Saturday, November 22, 2008

The Old Block Is Just a Mass of Chips

Part of the reason I am so excited about Lauren's declaration that reading is her favorite part of kindergarten is that this makes it a clean sweep for the girls as far as reading goes.

Tabitha has always loved books, even as a baby. Kim and I read to both girls when they were far too young to understand even the concept of "stories" and all they knew was that whenever the page turned, something new appeared. This was enough. As Tabitha got older, books became her comfort device - she would smack into a wall or experience momentary exposure to Barney or have some other minor childhood trauma, and we would have to go read stories for a while to calm down.

These days Tabitha almost always has her nose stuck in a book, a trait she gets from both Kim and me and one we encourage. Her most recent addictions include the Emily Windsnap series (about a junior high girl who discovers one day that she is a mermaid - you would think this sort of realization would occur to people earlier in their lives, but the ability to overlook the obvious is a crucial plot device in a surprising number of stories), a series about dragons, and anything even remotely connected to Ripley's Believe It Or Not.* These seem to have replaced the unending Warriors series, though that might simply be a mirage brought on by limited time.

Warriors, for those of you new to YA literature, is essentially a combination of The Lord of the Flies and The Guiding Light, only with cats. There is probably a lesson in that somewhere, but for the life of me I don't know where it might be.

The remote loses out...

We live in a house full of books. There isn't a single room that doesn't have at least half a dozen of them lying about, and most have more. Some of this is my own personal preference - when I have extra money, that's pretty much what I buy - and some of it is a parenting choice. I want the girls to be surrounded by books, to know that there isn't anything they can't or shouldn't read, and to pick up and devour whatever strikes them.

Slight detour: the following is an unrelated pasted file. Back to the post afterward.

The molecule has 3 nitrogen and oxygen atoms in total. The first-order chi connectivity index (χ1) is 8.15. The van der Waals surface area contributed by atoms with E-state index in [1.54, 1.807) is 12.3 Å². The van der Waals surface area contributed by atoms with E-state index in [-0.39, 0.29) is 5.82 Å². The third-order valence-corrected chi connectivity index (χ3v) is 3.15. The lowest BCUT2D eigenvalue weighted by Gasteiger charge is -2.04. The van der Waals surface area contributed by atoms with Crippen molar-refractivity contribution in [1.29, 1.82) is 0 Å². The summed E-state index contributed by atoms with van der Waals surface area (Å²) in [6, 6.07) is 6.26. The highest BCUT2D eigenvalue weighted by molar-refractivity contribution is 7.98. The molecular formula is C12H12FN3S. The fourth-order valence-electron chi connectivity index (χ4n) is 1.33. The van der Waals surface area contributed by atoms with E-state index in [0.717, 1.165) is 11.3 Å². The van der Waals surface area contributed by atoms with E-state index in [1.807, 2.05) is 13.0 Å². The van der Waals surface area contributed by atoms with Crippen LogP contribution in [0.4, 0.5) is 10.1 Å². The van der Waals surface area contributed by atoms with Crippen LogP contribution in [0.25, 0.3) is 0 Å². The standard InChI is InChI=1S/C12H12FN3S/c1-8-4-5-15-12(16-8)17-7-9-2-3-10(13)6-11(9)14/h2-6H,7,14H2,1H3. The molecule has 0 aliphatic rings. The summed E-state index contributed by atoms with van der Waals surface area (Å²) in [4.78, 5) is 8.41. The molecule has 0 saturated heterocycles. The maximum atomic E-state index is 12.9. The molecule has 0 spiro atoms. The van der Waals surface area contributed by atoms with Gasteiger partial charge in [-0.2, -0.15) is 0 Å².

Tabitha has long since claimed all of my old Garfield books.

At night we give the girls "minutes" - time after bedtime stories, when they are allowed to read on their own for a while before the lights go out officially. We always say that they can have 5 minutes, or sometimes 10, but in practice it usually comes to 15 or 20. They think they're getting away with something when that happens. Heh-heh-heh.

One of the many things that make me happy about Tabitha and Lauren is that they both regard a trip to a bookstore as a treat and a reward. I hope they never lose that.


* I sympathize with this Ripley's obsession. When I was a bit older than Tabitha, I used to bike up to Ardmore, where the book stores were, and invest my meager holdings in one or another volume in that series, along with a 2lb bag of peanut M&M's, and that would be my day. It is small wonder that I turned out the way I did.

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